Squash: Jansher the warrior king of the court

'If my body stays together, I will beat everyone for the next three or four years'; Iain Fletcher finds the controversial champion icily focused on revenge this week

Iain Fletcher
Sunday 29 March 1998 00:02 GMT

"TO BE the best at anything requires much more than just talent," explained someone who definitely knows last week. "It needs a mental strength and belief. I've been blessed with all three and that is why I've won so often."

With nearly 100 tournament victories, eight World Championships and six British Open titles to his credit it is difficult to argue against Jansher Khan's logic, but there is a lot more to the world's greatest squash player than a God-given talent with a racket in his hand and a seemingly inexhaustible supply of confidence.

Born either 28 or 30 years ago, depending on whether you believe the record books (infamously unreliable in Pakistan) or Jansher himself, he grew up in the harsh, unforgiving terrain of the north-west frontier near the border with Afghanistan and the Khyber Pass. Historically, the region is famed for the ferocity of its warriors and hill tribes, and although Jansher uses a racket rather than a Kalashnikov, his natural instincts are not far removed from his predecessors'. Cunning, defiant and proud? Certainly. Ruthless? Without a doubt: not many pleasant things are said about Jansher by his opponents.

The line between greatness and villainy is often difficult to draw. After all, the true greats do not accept the limitations or the rules that restrict mortals - that is what makes them special. Jansher is such a man. The competitive fires burn brightly in him and he was lucky to find squash as a medium for his dominance, for he was not meant to be subjugated to another's will. Pleasant, sociable and surprisingly witty for a man speaking his second language, he nevertheless emanates an unmistakeable force, an intensity, and the hard edge to his personality is never far from the surface.

Success for Jansher, you get the impression, was always just a matter of time; the issue was in which arena. And that was open to doubt - his elder brother, Mohibullah Khan, reached No 2 in the world before spending nine years at Her Majesty's pleasure in Reading jail for smuggling the predominant product of the frontier region, heroin.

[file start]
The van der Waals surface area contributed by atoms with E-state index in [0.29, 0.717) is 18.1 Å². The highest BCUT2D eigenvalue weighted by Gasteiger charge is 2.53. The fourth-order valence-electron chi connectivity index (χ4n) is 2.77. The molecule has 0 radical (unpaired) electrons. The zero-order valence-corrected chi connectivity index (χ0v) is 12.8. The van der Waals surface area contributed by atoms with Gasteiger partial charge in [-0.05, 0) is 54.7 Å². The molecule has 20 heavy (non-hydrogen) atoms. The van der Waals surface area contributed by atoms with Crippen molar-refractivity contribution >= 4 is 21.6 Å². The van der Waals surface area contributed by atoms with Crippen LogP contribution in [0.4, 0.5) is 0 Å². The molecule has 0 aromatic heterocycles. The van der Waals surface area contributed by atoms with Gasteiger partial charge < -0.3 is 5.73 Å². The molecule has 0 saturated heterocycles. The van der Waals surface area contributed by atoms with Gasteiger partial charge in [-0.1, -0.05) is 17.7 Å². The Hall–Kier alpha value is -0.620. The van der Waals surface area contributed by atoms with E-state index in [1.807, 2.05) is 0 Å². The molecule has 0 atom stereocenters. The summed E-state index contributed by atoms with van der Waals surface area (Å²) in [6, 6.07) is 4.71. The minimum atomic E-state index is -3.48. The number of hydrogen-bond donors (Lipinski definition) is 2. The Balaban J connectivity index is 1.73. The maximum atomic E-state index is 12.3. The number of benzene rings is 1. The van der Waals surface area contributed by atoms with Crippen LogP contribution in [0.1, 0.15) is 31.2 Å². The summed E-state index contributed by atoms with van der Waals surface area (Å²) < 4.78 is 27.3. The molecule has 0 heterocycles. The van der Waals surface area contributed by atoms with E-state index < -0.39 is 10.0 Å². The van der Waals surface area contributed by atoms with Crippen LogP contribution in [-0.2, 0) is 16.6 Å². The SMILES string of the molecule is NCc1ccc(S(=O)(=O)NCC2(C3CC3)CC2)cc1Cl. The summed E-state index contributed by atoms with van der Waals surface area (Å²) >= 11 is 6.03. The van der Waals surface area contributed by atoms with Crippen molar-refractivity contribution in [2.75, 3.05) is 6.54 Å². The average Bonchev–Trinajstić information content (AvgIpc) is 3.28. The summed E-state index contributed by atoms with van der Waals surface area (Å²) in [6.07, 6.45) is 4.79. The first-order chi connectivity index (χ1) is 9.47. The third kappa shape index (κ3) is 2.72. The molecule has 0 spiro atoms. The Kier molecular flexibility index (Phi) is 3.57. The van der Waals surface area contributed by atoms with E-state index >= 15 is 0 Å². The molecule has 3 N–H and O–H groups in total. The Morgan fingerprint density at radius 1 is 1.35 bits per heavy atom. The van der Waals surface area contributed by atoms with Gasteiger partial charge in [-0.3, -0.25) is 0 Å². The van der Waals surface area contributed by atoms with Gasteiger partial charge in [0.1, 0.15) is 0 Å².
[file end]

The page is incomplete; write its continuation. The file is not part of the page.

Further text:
It was watching Mohibullah that sparked Jansher's passion for squash and he started playing at 11 years old. Tall, gangly and skinny, he defeated Rodney Eyles in the world junior championships in 1986 aged 16 and calmly announced to the world that he would soon be defeating the then supreme master, Jahangir Khan (no relation).

Such precociousness had the game's elite sharpening their knives, but the following year, at the tender age of 17, he became world champion. An amazing achievement considering he had only taken up the game six years before. "Astonishing? No, not at all," he reflected. "I said I would beat Jahangir and six months later I did. It wasn't really an issue because I knew I would do it, so when I became world champion I wasn't surprised. Everyone else was, but it's not my fault they didn't believe me."

Three more British or World Open titles and Jansher will have passed Jahangir's record of 16 major titles - a record that he covets, though not enough to travel to last November's World Open in Malaysia and cough up the $200,000 bond awaiting him for care of his first wife and child.

Eschewing the favoured "no comment, it's personal" deadbat reply, Jansher animatedly defends his decision. "I was very young when I got married but after a time I realised that it wasn't the right marriage. Everyone makes mistakes and I understand that you have to pay for your rash decisions but the amount of money they were asking for is ridiculous. Even if I had paid there is no guarantee that that would be the end of it and if I paid once they could keep asking for more. On balance I decided that I wouldn't pay $200,000 for the World Open title, particularly as the interest in the issue would have distracted me from the job of winning."

No longer No 1 (Peter Nicol from Scotland is the incumbent), no longer world champion, and seeded only No 2 for the British Open, which starts tomorrow, it must hurt not being considered the best any more? "I am still the best," he says swiftly, emphasising his point with a slap on the table. "I suffered last year from tonsillitis and needed an operation in December, that is why I lost matches and the No 1 spot - I will be No 1 again in six months.

"While training in Pakistan in January I set my aims of winning three major events this year, the British Open, the World Open and the Super Series. I proved to the world last month by winning the Super Series that I'm back and God willing if I stay fit I will win the others." The question of fitness is hanging like Damocles' sword over Jansher after he was forced to pull out of the Austrian Open a fortnight ago with sore knees. The diagnosis is a torn cartilage and bones rubbing together - both likely to shorten his career - but Jansher remains focused on his targets. "I hope Eyles [the world champion] enjoys his year because if fit I will win. The only player who worries me is Jonathon Power. He is the most talented of the rest and could beat me, but I have the experience." And the mental strength? "Oh yes. I will win, I just need my body to stay together. If it does I will beat everyone for the next three or four years."

The next seven days will show if the warning is one to be taken seriously.

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